Toronto Firm Gets Downtown Nod
City commissioners chose the Urban Marketing Collaborative (UMC) last week after a five-member committee reviewed proposals from three companies and then recommended the firm for the $80,000 contract. UMC is a division of the J.C. Williams Group, a consulting company based in Toronto with an office in Chicago.
The Michigan Economic Development Corp. and the city’s Downtown Development Authority each contributed $40,000 to the $80,000 effort.
City Economic Development Director Susan Shannon told commissioners that UMC has a lengthy track record in helping cities revitalize downtowns and the company specializes in attracting retail to a central business district. She said the firm would identify key projects for downtown and physical improvements to it, and would prepare a property-leasing program and develop a branding strategy for downtown.
“There may be more than one district. We don’t know that yet,” said Shannon.
UMC has done downtown work for two-dozen cities, including such major markets as Cleveland, Denver and Los Angeles, and smaller ones like Des Moines, Iowa, Elmira, N.Y., and Norfolk, Va. The firm has also consulted for the private sector.
“They’ve got a really good background, good experience in doing this sort of thing,” said Sharon Evoy, executive director of the Downtown Alliance. “I think it was their creativity that really attracted me to this group.”
Evoy, Shannon, DDA Chairman Vern Barry, DDA Executive Director Jay Fowler, and Design Plus CEO Verne Ohlman served on the selection committee.
“What we’re looking at is an arts and entertainment strategy. What that might result in is a creation of a natural physical district. But on the other hand, they may come back and say with Grand Rapids, that’s not necessarily the best way to go. So I’m looking for a real solid implementation plan on how to get where we want to go,” she said.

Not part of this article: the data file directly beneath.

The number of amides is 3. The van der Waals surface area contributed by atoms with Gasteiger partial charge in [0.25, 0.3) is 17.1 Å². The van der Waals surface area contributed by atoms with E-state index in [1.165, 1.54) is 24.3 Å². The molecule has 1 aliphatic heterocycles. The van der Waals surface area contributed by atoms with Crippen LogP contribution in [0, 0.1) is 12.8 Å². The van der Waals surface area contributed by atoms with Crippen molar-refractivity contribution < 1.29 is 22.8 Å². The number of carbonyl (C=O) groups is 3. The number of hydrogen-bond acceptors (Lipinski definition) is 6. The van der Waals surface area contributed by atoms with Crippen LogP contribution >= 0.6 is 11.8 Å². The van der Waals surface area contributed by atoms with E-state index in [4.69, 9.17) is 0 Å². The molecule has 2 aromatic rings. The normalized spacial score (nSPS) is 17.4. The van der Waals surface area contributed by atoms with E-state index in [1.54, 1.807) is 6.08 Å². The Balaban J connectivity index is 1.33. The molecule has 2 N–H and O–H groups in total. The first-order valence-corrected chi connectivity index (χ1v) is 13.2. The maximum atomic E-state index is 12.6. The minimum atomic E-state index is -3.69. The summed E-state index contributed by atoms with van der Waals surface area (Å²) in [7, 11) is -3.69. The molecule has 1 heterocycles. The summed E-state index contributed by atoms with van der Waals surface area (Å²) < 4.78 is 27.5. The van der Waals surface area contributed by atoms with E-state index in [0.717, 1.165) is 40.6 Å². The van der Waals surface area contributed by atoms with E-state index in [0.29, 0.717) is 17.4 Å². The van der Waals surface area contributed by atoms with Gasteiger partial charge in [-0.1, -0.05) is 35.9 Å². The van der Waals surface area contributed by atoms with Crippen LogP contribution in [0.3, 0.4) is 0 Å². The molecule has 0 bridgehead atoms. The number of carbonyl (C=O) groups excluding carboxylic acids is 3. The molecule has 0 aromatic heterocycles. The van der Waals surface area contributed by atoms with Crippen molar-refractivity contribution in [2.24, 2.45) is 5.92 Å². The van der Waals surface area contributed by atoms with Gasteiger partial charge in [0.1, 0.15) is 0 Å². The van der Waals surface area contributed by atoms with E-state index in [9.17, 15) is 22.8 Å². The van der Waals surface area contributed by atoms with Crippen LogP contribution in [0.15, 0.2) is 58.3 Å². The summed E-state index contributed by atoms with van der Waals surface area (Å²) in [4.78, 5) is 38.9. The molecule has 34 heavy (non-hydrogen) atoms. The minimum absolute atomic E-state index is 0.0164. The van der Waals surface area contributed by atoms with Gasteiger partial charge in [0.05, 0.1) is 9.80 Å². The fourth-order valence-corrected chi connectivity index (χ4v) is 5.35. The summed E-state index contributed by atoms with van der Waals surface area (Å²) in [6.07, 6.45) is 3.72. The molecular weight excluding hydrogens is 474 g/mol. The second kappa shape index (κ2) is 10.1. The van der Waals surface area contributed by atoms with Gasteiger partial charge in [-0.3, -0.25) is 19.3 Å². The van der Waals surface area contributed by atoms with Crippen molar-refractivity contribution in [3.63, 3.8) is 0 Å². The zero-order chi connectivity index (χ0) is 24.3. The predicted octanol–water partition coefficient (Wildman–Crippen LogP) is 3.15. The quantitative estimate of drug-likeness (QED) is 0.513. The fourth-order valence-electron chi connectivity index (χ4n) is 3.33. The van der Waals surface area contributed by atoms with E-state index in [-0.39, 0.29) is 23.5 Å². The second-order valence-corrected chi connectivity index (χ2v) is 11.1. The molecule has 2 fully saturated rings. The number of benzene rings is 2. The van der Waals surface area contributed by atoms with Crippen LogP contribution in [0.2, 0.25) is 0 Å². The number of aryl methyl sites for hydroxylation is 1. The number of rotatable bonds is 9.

Evoy also said she favors a district that will be open 18 hours a day, rather than one that is an exclusive sector of nightspots.
“We’re not necessarily looking for something that doesn’t come alive until 10 o’clock at night, but something that you can go to during the day that would have a retail component. You’re going to leave a lot of people out of it and you’re going to leave a lot of businesses out of it,” said Evoy of a district that is a late-night-only spot.
Ohlman is a strong advocate for an entertainment district. He was part of a group that did a study nearly two years ago that concluded such a sector would benefit the economy and help to leverage the arena, DeVos Performance Hall, the new convention center, and other cultural events and organizations.
Ohlman also thought UMC was a good choice for the city.
“They were highly collaborative and understood collaboration very well. That is one thing that I happen to be very interested in because I happen to think that success comes from the art of collaboration, and so I would put that very high on the list in regards to them,” he said.
Ohlman added that UMC representatives were very open in their discussions with the committee, seemed experienced in their work and appeared to be very competent.
“I’m hoping this group can teach us how to do it right,” he said.
Like Evoy, Ohlman expects more from an entertainment district than just nightclubs. He sees it impacting the job market and convincing the best and brightest young people to either stay or move here, if it’s done right. Ohlman also sees its effect going past the city’s limits.
“There are subtleties beyond that suggests West Michigan as a whole — or at least in our tri-county area — that Grand Rapids really does form the solid core for the whole area; sort of a global image for the whole area, I think, really is centered in Grand Rapids,” he said.
First Ward Commissioner Roy Schmidt told the Business Journal that he considered the money being spent on the consulting agreement as an investment in the city’s future that will provide it with a healthy return someday. He felt the contract would have a payoff similar to the Renaissance Zone the city created in 1996, which appears to be the major reason Grand Rapids was recently named one of the nation’s most livable communities.
UMC will begin a series of extensive talks in May with city officials, retailers, restaurant owners, arts groups and anyone else with a stake in downtown. The work is expected to take from four to six months.